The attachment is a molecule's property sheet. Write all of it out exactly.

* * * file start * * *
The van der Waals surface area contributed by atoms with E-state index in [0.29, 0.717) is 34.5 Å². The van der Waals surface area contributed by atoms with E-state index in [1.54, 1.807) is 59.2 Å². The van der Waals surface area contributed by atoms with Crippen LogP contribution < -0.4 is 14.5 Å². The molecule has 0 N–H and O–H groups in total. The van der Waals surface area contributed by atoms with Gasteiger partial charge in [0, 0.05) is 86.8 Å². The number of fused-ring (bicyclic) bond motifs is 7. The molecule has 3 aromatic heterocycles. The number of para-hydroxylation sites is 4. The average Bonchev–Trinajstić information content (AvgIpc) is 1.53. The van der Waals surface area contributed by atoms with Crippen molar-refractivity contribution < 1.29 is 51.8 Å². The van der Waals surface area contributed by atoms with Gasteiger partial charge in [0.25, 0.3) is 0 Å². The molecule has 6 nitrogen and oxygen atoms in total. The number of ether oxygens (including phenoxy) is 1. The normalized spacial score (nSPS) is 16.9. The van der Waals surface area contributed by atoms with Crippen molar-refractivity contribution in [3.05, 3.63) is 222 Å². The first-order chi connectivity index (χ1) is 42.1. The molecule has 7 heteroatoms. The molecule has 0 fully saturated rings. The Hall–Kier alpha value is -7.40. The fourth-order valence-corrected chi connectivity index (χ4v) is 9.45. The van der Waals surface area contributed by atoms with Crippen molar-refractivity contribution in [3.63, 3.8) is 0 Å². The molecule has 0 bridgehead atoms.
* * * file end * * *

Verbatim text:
The van der Waals surface area contributed by atoms with E-state index in [0.29, 0.717) is 34.5 Å². The van der Waals surface area contributed by atoms with E-state index in [1.54, 1.807) is 59.2 Å². The van der Waals surface area contributed by atoms with Crippen LogP contribution < -0.4 is 14.5 Å². The molecule has 0 N–H and O–H groups in total. The van der Waals surface area contributed by atoms with Gasteiger partial charge in [0, 0.05) is 86.8 Å². The number of fused-ring (bicyclic) bond motifs is 7. The molecule has 3 aromatic heterocycles. The number of para-hydroxylation sites is 4. The average Bonchev–Trinajstić information content (AvgIpc) is 1.53. The van der Waals surface area contributed by atoms with Crippen molar-refractivity contribution < 1.29 is 51.8 Å². The van der Waals surface area contributed by atoms with Gasteiger partial charge in [0.25, 0.3) is 0 Å². The molecule has 6 nitrogen and oxygen atoms in total. The number of ether oxygens (including phenoxy) is 1. The normalized spacial score (nSPS) is 16.9. The van der Waals surface area contributed by atoms with Crippen molar-refractivity contribution in [3.05, 3.63) is 222 Å². The first-order chi connectivity index (χ1) is 42.1. The molecule has 7 heteroatoms. The molecule has 0 fully saturated rings. The Hall–Kier alpha value is -7.40. The fourth-order valence-corrected chi connectivity index (χ4v) is 9.45. The van der Waals surface area contributed by atoms with Crippen molar-refractivity contribution in [3.63, 3.8) is 0 Å². The molecule has 0 bridgehead atoms.